YOUR CURRENT EXHIBITION BLACK NOISE RUNS THROUGH OCTOBER 10 AT CURRENT SPACE IN THE WINDOWS, DID YOU MAKE THIS WORK WITH THE WINDOWS IN MIND OR DID THE SHOW COME TO BE AFTER THE WORK WAS COMPLETE?
I produced a lot of big works and was trying to figure out how to display it during Covid. I saw a show at Current Space, so I DMed them and suggested my work would be good for their windows. They said they’d like to check out my studio and the rest is history.
DO EACH OF THE SUBJECTS IN YOUR PIECES SHOWN AT CURRENT HAVE SIGNIFICANCE, PERSONAL OR CULTURAL?
They’re all friends except for one–the big guy with the red bees. They all have some kind of African heritage. I’m from West Africa. All of us were born in Africa and moved here at an early age–trying to figure out the identity of “Am I African or am I American?” because I was brought up American.
I use a combination of reference work and studying people in person. If I’m hanging out with friends and I find someone’s face really interesting, I will study their face and be weird for a second. I take photos from different angles so I know the basic shape.
HOW HAS THE EXPERIENCE BEEN OF HAVING YOUR WORK UP IN THE WINDOWS AT CURRENT WHILE EXPERIENCING A PANDEMIC?
It’s been amazing. There’s been a lot of good reception. If people weren’t going to receive the work the way I wanted them to, I probably would’ve stopped making work. But it’s been amazing because there’s been a lot of emotion; especially during covid. Current is one of the top five contemporary galleries in Baltimore in my opinion.
I KNOW YOU AND I BOTH TEACH – YOU ARE CURRENTLY TEACHING IN BALTIMORE CITY, WHAT ROLE DO YOU THINK EDUCATION CAN PLAY FOR AN ARTIST?
From a K-12 perspective, the expectation from the school system is like, let’s make some fun stuff today! But as a working artist, I know there’s more to it than just making smiley faces and rainbows. It’s understanding things around you and the relationship between you and the people around you. The kids I teach are young, but they are very smart. We do interesting things, like I’ll teach something I learned in college and scale it down and teach it to them in bits. We still do the “fun stuff” like Kahoot. For my high school kids, they do a lot of research. I think education can be a very important tool because it’s a way to get to know and research things. If you’re not using your mind, you’re just stale and we don’t want that for anyone.
CAN YOU TALK ABOUT YOUR ART COLLECTIVE?
It’s very new–Hot Sauce. We met at Towson, there’s four of us. The group came together because we graduated and I wanted us all to stay in touch and a good way to do that is to form a collective. We have a responsibility to stay in touch with each other. We talked about creating an online gallery, a blog, etc, but when Covid happened, we saw everyone started doing that stuff. So one day I had a dream that we’d make an outdoor gallery and we put that all together in two weeks. We paid for everything except for the space.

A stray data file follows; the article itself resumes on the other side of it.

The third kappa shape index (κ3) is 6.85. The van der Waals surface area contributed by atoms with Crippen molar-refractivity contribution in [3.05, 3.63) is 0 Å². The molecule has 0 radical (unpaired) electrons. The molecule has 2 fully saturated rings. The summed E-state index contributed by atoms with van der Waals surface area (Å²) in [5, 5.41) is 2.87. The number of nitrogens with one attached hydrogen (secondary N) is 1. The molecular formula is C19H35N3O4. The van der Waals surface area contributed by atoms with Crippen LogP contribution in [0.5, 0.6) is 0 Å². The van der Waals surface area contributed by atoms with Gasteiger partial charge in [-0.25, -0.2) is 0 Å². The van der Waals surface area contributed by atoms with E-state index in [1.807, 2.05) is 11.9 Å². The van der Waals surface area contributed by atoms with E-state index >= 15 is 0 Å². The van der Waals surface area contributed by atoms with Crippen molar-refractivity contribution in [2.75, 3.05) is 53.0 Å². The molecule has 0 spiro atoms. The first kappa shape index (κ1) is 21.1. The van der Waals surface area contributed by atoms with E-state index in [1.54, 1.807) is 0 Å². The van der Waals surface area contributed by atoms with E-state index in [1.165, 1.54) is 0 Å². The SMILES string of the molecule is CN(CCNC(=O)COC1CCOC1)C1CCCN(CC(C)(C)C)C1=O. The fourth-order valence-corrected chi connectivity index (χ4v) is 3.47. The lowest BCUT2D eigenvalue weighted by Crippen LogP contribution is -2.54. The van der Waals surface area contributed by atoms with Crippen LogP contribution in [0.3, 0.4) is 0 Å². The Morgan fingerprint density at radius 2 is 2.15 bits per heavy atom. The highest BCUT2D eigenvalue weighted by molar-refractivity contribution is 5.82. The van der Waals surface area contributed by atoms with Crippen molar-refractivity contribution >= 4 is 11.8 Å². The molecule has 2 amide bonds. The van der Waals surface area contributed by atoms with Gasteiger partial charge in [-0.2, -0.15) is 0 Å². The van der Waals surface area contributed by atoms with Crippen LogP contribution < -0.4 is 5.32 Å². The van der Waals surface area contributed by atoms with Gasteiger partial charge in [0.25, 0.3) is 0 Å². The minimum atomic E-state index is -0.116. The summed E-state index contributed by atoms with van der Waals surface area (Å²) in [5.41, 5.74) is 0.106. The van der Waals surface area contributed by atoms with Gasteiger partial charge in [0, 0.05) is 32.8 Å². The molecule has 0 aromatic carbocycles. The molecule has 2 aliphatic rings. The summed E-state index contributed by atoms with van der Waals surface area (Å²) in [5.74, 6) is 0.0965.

DO YOU HAVE ANYTHING ELSE COMING UP THAT YOU’D LIKE TO PROMOTE? EXHIBITIONS ETC.
We created an outdoor gallery in West Baltimore and it starts Oct. 10. It’s going to be every Saturday. Hot Sauce is creating that. We want to keep the whole idea of pop-up shows going because of Covid. We just want people to come out and enjoy themselves and enjoy the art.
I’m thinking about ways to explore other mediums like sculpture and installation. I have an installation idea I wanted to do for my first solo show, but I don’t think that’s going to happen because of Covid. I still think I want to make it happen in 2021. It’s inspired by palava huts along the Atlantic ocean in Liberia. So when two or three people have arguments, they go in to discuss their issues. So I wanted to create a space like that–it doesn’t have to be a hut, but just a place for people to have a conversation. It would be nice to bring a piece of my culture here.
CAN YOU TALK ABOUT THE PATTERNS AND BACKGROUND VISUAL DECISIONS YOU ARE MAKING IN THIS WORK?
Before the pattern, I was doing a plain black background. I was very inspired by the style of tenebroso and I really liked how the work was painted. It felt like a figure was stepping out of the darkness. I drew my figures stepping out of the darkness, but then I got bored of that. So I wondered how else I could illuminate the figures without forcing them into this dark space. So I thought about backgrounds–flower patterns, abstract patterns…I grew up in a home surrounded with plants because my dad was a florist. We had a Japanese Cherry Blossom tree in Africa which is amazing because it’s hard to grow. So because I grew up around interesting plants, I always try to incorporate flowers because it reminds me of home.
DO YOU HAVE ANY BOOK, MUSIC, TV, RECOMMENDATIONS TO GET US THROUGH SELF ISOLATION THIS YEAR?
Anything on Netflix or Hulu that doesn’t have a bad review, I’m gonna watch it. A lot of stuff on Netflix is so bad, I can’t recommend it, but there’s nothing else to do so…
I watch a show on Youtube called Portrait Artist of the Year, so they paint famous people in the UK and the winner gets to paint someone famous and gets prize money. It’s very interesting seeing other people work to make beautiful, massive paintings in under two hours. It blows my mind.
For music, I like sad music. It activates my creativity. So I look for a lot of indie music–I really like sad music, but I don’t think I’m a sad person.
Song: catch you